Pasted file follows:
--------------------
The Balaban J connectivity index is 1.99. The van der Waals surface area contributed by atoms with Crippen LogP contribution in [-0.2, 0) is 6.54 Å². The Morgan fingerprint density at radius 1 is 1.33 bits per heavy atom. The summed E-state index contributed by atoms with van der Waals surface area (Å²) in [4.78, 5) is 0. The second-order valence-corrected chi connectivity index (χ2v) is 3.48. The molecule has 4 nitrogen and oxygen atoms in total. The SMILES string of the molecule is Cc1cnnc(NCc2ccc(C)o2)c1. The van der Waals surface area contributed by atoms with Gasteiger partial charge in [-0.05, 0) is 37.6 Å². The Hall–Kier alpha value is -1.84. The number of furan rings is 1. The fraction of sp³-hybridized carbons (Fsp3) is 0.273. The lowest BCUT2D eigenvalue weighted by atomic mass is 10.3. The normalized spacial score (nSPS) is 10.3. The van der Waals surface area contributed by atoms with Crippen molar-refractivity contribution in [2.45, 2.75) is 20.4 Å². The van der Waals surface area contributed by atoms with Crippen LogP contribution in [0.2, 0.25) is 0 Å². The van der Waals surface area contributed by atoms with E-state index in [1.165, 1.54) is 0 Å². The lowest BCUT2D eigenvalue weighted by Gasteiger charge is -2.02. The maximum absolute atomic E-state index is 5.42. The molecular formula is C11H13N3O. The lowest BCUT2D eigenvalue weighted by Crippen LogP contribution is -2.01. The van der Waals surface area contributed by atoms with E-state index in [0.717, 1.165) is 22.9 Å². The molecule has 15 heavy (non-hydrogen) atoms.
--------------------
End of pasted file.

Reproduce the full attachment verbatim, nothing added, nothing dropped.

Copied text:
The Balaban J connectivity index is 1.99. The van der Waals surface area contributed by atoms with Crippen LogP contribution in [-0.2, 0) is 6.54 Å². The Morgan fingerprint density at radius 1 is 1.33 bits per heavy atom. The summed E-state index contributed by atoms with van der Waals surface area (Å²) in [4.78, 5) is 0. The second-order valence-corrected chi connectivity index (χ2v) is 3.48. The molecule has 4 nitrogen and oxygen atoms in total. The SMILES string of the molecule is Cc1cnnc(NCc2ccc(C)o2)c1. The van der Waals surface area contributed by atoms with Gasteiger partial charge in [-0.05, 0) is 37.6 Å². The Hall–Kier alpha value is -1.84. The number of furan rings is 1. The fraction of sp³-hybridized carbons (Fsp3) is 0.273. The lowest BCUT2D eigenvalue weighted by atomic mass is 10.3. The normalized spacial score (nSPS) is 10.3. The van der Waals surface area contributed by atoms with Crippen molar-refractivity contribution in [2.45, 2.75) is 20.4 Å². The van der Waals surface area contributed by atoms with Crippen LogP contribution in [0.2, 0.25) is 0 Å². The van der Waals surface area contributed by atoms with E-state index in [1.165, 1.54) is 0 Å². The lowest BCUT2D eigenvalue weighted by Gasteiger charge is -2.02. The maximum absolute atomic E-state index is 5.42. The molecular formula is C11H13N3O. The lowest BCUT2D eigenvalue weighted by Crippen LogP contribution is -2.01. The van der Waals surface area contributed by atoms with E-state index in [0.717, 1.165) is 22.9 Å². The molecule has 15 heavy (non-hydrogen) atoms.